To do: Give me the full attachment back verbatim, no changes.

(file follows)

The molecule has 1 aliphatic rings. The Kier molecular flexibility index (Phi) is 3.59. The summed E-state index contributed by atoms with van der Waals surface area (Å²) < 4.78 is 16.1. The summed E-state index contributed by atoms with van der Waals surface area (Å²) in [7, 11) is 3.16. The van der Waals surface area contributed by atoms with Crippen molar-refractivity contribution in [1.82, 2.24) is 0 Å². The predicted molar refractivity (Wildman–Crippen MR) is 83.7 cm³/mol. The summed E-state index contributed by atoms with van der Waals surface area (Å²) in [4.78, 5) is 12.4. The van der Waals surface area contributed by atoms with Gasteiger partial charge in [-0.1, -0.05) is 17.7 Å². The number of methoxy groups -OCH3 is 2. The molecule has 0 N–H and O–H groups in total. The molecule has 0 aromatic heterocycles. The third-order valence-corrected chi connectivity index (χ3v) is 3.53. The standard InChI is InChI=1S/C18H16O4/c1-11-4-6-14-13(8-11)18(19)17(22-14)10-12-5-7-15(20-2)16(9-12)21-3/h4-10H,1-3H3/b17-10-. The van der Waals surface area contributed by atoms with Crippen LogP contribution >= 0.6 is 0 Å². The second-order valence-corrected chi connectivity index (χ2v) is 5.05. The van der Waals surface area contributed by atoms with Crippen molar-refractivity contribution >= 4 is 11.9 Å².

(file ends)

The molecule has 1 aliphatic rings. The Kier molecular flexibility index (Phi) is 3.59. The summed E-state index contributed by atoms with van der Waals surface area (Å²) < 4.78 is 16.1. The summed E-state index contributed by atoms with van der Waals surface area (Å²) in [7, 11) is 3.16. The van der Waals surface area contributed by atoms with Crippen molar-refractivity contribution in [1.82, 2.24) is 0 Å². The predicted molar refractivity (Wildman–Crippen MR) is 83.7 cm³/mol. The summed E-state index contributed by atoms with van der Waals surface area (Å²) in [4.78, 5) is 12.4. The van der Waals surface area contributed by atoms with Gasteiger partial charge in [-0.1, -0.05) is 17.7 Å². The number of methoxy groups -OCH3 is 2. The molecule has 0 N–H and O–H groups in total. The molecule has 0 aromatic heterocycles. The third-order valence-corrected chi connectivity index (χ3v) is 3.53. The standard InChI is InChI=1S/C18H16O4/c1-11-4-6-14-13(8-11)18(19)17(22-14)10-12-5-7-15(20-2)16(9-12)21-3/h4-10H,1-3H3/b17-10-. The van der Waals surface area contributed by atoms with Crippen LogP contribution >= 0.6 is 0 Å². The second-order valence-corrected chi connectivity index (χ2v) is 5.05. The van der Waals surface area contributed by atoms with Crippen molar-refractivity contribution >= 4 is 11.9 Å².